- The Washington Times - Friday, October 6, 2017

Iran is signaling that it is open to diplomatic talks on its ballistic missile arsenal after increasing threats by President Trump to pull out of the nuclear deal that the Obama administration and other world powers reached with the Islamic republic in 2015.

Publicly, Tehran has vowed to ramp up its ballistic missile tests in the face of U.S. and European criticism. But according to report Friday by Reuters, Iranian officials have privately approached the U.S. and other powers about possible talks on some “dimensions” of the missile program.

Reuters cited anonymous sources as suggesting Mr. Trump’s threats to ditch the nuclear deal may have inspired Tehran to reconsider aspects of its missile activity, which Washington and its allies say violates existing U.N. Security Council resolutions.

During a meeting on the sidelines of the U.N. General Assembly last month, Iranian diplomats told the U.S. and others that “it could discuss the missile program to remove concerns,” an Iranian source with knowledge of the meeting told Reuters.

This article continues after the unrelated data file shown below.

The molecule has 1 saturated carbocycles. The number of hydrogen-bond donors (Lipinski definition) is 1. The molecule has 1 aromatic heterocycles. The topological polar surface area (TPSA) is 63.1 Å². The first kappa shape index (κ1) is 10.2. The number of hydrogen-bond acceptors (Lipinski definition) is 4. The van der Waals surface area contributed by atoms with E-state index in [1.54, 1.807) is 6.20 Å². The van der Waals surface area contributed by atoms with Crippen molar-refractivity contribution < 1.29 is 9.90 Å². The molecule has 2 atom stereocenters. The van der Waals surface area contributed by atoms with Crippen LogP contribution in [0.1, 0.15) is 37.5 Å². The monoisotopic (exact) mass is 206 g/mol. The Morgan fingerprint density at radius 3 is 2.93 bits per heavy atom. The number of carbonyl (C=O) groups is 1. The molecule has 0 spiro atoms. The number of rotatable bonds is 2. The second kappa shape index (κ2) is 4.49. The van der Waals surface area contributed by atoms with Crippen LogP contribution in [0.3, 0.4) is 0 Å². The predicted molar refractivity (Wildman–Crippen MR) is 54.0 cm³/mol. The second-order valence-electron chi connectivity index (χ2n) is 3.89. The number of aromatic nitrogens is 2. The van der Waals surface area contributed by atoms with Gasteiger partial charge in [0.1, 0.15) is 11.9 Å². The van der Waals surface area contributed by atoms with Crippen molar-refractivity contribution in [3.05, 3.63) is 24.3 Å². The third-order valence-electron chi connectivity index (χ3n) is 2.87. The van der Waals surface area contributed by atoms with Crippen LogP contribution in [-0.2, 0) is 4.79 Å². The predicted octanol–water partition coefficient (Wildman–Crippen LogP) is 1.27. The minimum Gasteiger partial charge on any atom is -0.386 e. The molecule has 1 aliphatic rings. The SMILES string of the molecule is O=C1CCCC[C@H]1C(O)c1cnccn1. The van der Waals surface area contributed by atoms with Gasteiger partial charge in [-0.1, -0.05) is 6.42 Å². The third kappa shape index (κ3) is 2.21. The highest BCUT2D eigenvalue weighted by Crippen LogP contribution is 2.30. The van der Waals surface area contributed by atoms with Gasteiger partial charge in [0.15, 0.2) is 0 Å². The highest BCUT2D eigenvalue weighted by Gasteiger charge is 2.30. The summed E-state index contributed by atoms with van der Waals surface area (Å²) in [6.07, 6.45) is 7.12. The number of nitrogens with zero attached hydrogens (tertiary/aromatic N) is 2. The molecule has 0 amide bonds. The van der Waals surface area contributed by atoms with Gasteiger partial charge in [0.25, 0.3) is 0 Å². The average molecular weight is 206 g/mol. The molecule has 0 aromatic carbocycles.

The news agency said U.S. and other Western officials did not confirm whether the matter was discussed between Iranian Foreign Minister Javad Zarif and Secretary of State Rex W. Tillerson when the two met on the U.N. sidelines — but two U.S. officials said Iran had recently been “keeping it alive” by feeding certain media reports and via third parties such as Oman.

Mr. Zarif met behind closed doors at the U.N. with Mr. Tillerson and top diplomats from the five other nations that agreed to the 2015 nuclear accord that dramatically eased international sanctions on Iran in exchange for limits its nuclear program, which was long suspected of nuclear weapons activity.

White House press secretary Sarah Sanders said Mr. Trump “isn’t looking at [only] one piece” of Iran’s actions.

Dave Boyer contributed to this story.

“He’s looking at all of the bad behavior of Iran, not just the nuclear deal as bad behavior, but the ballistic missile testing, destabilizing of the region, Number One state sponsor of terrorism, cyber attacks, illicit nuclear program,” she said.

Mrs. Sanders said the president “wants to look for a broad strategy that addresses all of those problems, not just one-offing those.”

“That’s what his team is focused on, and that’s he’ll be rolling out to address as a whole in the coming days,” she said.

The other five powers are France, Germany, Britain, China and Russia. Reuters said Iran’s reported approach to the powers relating to its ongoing ballistic missile activity came after Mr. Trump had called the 2015 nuclear accord “an embarrassment” and “the worst deal ever negotiated.”

Mr. Trump has threatened to “decertify” the deal when it next comes up for required review by his administration in mid-October.

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